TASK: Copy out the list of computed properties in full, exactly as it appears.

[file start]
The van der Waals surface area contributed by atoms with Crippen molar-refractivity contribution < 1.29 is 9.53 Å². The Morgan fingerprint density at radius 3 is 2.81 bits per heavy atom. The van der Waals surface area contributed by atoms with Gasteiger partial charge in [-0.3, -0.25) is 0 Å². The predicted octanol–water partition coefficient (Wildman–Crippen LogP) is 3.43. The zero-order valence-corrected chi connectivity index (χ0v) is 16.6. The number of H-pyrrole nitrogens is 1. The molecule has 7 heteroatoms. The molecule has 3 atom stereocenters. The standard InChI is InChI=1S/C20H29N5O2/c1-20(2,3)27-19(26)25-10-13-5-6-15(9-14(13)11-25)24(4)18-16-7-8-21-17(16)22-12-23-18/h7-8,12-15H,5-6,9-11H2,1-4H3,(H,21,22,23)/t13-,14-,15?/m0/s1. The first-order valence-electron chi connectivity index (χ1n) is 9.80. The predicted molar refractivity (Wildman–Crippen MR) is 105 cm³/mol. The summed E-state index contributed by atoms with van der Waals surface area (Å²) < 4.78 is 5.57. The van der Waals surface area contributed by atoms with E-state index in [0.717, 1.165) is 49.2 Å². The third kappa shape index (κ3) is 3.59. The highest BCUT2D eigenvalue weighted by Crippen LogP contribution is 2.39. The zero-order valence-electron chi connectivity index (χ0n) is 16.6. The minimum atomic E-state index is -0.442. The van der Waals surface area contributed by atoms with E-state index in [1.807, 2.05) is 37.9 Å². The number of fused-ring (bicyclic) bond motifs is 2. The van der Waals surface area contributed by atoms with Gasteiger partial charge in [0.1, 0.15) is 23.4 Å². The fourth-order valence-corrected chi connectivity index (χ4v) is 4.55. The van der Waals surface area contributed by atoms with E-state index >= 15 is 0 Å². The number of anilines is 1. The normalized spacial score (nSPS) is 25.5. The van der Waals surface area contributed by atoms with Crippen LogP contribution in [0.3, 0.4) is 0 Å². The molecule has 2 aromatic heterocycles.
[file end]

The van der Waals surface area contributed by atoms with Crippen molar-refractivity contribution < 1.29 is 9.53 Å². The Morgan fingerprint density at radius 3 is 2.81 bits per heavy atom. The van der Waals surface area contributed by atoms with Gasteiger partial charge in [-0.3, -0.25) is 0 Å². The predicted octanol–water partition coefficient (Wildman–Crippen LogP) is 3.43. The zero-order valence-corrected chi connectivity index (χ0v) is 16.6. The number of H-pyrrole nitrogens is 1. The molecule has 7 heteroatoms. The molecule has 3 atom stereocenters. The standard InChI is InChI=1S/C20H29N5O2/c1-20(2,3)27-19(26)25-10-13-5-6-15(9-14(13)11-25)24(4)18-16-7-8-21-17(16)22-12-23-18/h7-8,12-15H,5-6,9-11H2,1-4H3,(H,21,22,23)/t13-,14-,15?/m0/s1. The first-order valence-electron chi connectivity index (χ1n) is 9.80. The predicted molar refractivity (Wildman–Crippen MR) is 105 cm³/mol. The summed E-state index contributed by atoms with van der Waals surface area (Å²) < 4.78 is 5.57. The van der Waals surface area contributed by atoms with E-state index in [0.717, 1.165) is 49.2 Å². The third kappa shape index (κ3) is 3.59. The highest BCUT2D eigenvalue weighted by Crippen LogP contribution is 2.39. The zero-order valence-electron chi connectivity index (χ0n) is 16.6. The minimum atomic E-state index is -0.442. The van der Waals surface area contributed by atoms with E-state index in [1.807, 2.05) is 37.9 Å². The number of fused-ring (bicyclic) bond motifs is 2. The van der Waals surface area contributed by atoms with Gasteiger partial charge in [0.1, 0.15) is 23.4 Å². The fourth-order valence-corrected chi connectivity index (χ4v) is 4.55. The van der Waals surface area contributed by atoms with E-state index >= 15 is 0 Å². The number of anilines is 1. The normalized spacial score (nSPS) is 25.5. The van der Waals surface area contributed by atoms with Crippen LogP contribution in [0.3, 0.4) is 0 Å². The molecule has 2 aromatic heterocycles.